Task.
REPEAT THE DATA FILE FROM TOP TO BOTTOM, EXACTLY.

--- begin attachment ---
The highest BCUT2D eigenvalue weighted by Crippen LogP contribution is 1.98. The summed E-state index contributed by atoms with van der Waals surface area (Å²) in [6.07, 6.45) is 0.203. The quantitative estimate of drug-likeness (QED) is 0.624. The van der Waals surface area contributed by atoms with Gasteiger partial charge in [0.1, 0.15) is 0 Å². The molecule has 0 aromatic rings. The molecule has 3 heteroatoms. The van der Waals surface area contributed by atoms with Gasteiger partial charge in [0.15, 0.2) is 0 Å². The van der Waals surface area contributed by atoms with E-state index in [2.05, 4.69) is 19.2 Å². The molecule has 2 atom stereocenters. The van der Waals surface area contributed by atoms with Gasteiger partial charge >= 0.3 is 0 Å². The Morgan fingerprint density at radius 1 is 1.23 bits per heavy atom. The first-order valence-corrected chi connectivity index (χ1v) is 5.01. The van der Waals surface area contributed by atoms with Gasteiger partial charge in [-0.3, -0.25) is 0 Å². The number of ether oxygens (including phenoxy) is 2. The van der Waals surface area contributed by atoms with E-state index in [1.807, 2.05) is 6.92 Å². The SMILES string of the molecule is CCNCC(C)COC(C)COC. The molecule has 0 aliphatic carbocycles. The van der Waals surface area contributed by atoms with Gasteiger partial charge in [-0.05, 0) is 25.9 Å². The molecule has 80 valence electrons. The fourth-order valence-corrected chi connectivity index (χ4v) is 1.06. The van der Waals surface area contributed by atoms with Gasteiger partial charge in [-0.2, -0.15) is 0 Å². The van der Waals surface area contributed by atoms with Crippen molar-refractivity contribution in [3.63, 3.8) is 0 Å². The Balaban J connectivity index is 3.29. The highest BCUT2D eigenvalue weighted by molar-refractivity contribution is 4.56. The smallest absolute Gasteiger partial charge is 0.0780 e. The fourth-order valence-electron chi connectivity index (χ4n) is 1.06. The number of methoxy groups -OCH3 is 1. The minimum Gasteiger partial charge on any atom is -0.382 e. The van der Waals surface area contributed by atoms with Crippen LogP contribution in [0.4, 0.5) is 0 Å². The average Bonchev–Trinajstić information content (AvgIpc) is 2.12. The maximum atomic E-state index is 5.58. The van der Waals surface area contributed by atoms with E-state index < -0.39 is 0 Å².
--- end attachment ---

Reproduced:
The highest BCUT2D eigenvalue weighted by Crippen LogP contribution is 1.98. The summed E-state index contributed by atoms with van der Waals surface area (Å²) in [6.07, 6.45) is 0.203. The quantitative estimate of drug-likeness (QED) is 0.624. The van der Waals surface area contributed by atoms with Gasteiger partial charge in [0.1, 0.15) is 0 Å². The molecule has 0 aromatic rings. The molecule has 3 heteroatoms. The van der Waals surface area contributed by atoms with Gasteiger partial charge in [0.15, 0.2) is 0 Å². The van der Waals surface area contributed by atoms with E-state index in [2.05, 4.69) is 19.2 Å². The molecule has 2 atom stereocenters. The van der Waals surface area contributed by atoms with Gasteiger partial charge >= 0.3 is 0 Å². The Morgan fingerprint density at radius 1 is 1.23 bits per heavy atom. The first-order valence-corrected chi connectivity index (χ1v) is 5.01. The van der Waals surface area contributed by atoms with Gasteiger partial charge in [-0.3, -0.25) is 0 Å². The number of ether oxygens (including phenoxy) is 2. The van der Waals surface area contributed by atoms with E-state index in [1.807, 2.05) is 6.92 Å². The SMILES string of the molecule is CCNCC(C)COC(C)COC. The molecule has 0 aliphatic carbocycles. The van der Waals surface area contributed by atoms with Gasteiger partial charge in [-0.05, 0) is 25.9 Å². The molecule has 80 valence electrons. The fourth-order valence-corrected chi connectivity index (χ4v) is 1.06. The van der Waals surface area contributed by atoms with Gasteiger partial charge in [-0.2, -0.15) is 0 Å². The van der Waals surface area contributed by atoms with Crippen molar-refractivity contribution in [3.63, 3.8) is 0 Å². The Balaban J connectivity index is 3.29. The highest BCUT2D eigenvalue weighted by molar-refractivity contribution is 4.56. The smallest absolute Gasteiger partial charge is 0.0780 e. The fourth-order valence-electron chi connectivity index (χ4n) is 1.06. The number of methoxy groups -OCH3 is 1. The minimum Gasteiger partial charge on any atom is -0.382 e. The van der Waals surface area contributed by atoms with Crippen LogP contribution in [0.4, 0.5) is 0 Å². The average Bonchev–Trinajstić information content (AvgIpc) is 2.12. The maximum atomic E-state index is 5.58. The van der Waals surface area contributed by atoms with E-state index < -0.39 is 0 Å².